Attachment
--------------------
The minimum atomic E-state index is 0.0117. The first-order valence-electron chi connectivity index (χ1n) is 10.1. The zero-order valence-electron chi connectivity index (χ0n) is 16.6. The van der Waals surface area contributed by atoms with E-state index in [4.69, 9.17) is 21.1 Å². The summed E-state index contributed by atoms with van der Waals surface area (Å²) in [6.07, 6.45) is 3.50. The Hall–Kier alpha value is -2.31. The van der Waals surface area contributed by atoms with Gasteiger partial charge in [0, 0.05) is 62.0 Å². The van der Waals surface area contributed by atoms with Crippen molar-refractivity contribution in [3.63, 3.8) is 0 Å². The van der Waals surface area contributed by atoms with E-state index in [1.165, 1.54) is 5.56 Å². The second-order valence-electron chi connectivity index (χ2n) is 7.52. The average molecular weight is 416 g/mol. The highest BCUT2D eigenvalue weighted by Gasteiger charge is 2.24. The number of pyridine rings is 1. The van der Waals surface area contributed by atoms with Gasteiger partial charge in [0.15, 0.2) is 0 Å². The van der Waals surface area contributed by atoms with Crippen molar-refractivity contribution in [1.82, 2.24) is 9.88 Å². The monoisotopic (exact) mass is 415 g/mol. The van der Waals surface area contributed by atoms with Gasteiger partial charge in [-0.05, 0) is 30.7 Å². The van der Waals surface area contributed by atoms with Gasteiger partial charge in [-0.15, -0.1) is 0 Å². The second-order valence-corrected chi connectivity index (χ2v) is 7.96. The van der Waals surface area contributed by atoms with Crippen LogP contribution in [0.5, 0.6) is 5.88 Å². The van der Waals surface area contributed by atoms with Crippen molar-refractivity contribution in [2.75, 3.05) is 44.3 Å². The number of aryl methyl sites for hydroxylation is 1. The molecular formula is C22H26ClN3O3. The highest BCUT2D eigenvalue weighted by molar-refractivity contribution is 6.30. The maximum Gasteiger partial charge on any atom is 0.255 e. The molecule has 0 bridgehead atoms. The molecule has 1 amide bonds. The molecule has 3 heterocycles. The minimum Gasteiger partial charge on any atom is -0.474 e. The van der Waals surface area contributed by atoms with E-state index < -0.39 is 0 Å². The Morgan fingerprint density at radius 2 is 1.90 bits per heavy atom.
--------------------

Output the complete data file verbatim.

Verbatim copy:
The minimum atomic E-state index is 0.0117. The first-order valence-electron chi connectivity index (χ1n) is 10.1. The zero-order valence-electron chi connectivity index (χ0n) is 16.6. The van der Waals surface area contributed by atoms with E-state index in [4.69, 9.17) is 21.1 Å². The summed E-state index contributed by atoms with van der Waals surface area (Å²) in [6.07, 6.45) is 3.50. The Hall–Kier alpha value is -2.31. The van der Waals surface area contributed by atoms with Gasteiger partial charge in [0, 0.05) is 62.0 Å². The van der Waals surface area contributed by atoms with Crippen molar-refractivity contribution in [3.63, 3.8) is 0 Å². The van der Waals surface area contributed by atoms with E-state index in [1.165, 1.54) is 5.56 Å². The second-order valence-electron chi connectivity index (χ2n) is 7.52. The average molecular weight is 416 g/mol. The highest BCUT2D eigenvalue weighted by Gasteiger charge is 2.24. The number of pyridine rings is 1. The van der Waals surface area contributed by atoms with Gasteiger partial charge in [0.15, 0.2) is 0 Å². The van der Waals surface area contributed by atoms with Crippen molar-refractivity contribution in [1.82, 2.24) is 9.88 Å². The monoisotopic (exact) mass is 415 g/mol. The van der Waals surface area contributed by atoms with Gasteiger partial charge in [-0.05, 0) is 30.7 Å². The van der Waals surface area contributed by atoms with Gasteiger partial charge in [-0.15, -0.1) is 0 Å². The second-order valence-corrected chi connectivity index (χ2v) is 7.96. The van der Waals surface area contributed by atoms with Crippen LogP contribution in [0.5, 0.6) is 5.88 Å². The van der Waals surface area contributed by atoms with Crippen molar-refractivity contribution in [2.75, 3.05) is 44.3 Å². The number of aryl methyl sites for hydroxylation is 1. The molecular formula is C22H26ClN3O3. The highest BCUT2D eigenvalue weighted by molar-refractivity contribution is 6.30. The maximum Gasteiger partial charge on any atom is 0.255 e. The molecule has 0 bridgehead atoms. The molecule has 1 amide bonds. The molecule has 3 heterocycles. The minimum Gasteiger partial charge on any atom is -0.474 e. The van der Waals surface area contributed by atoms with E-state index < -0.39 is 0 Å². The Morgan fingerprint density at radius 2 is 1.90 bits per heavy atom.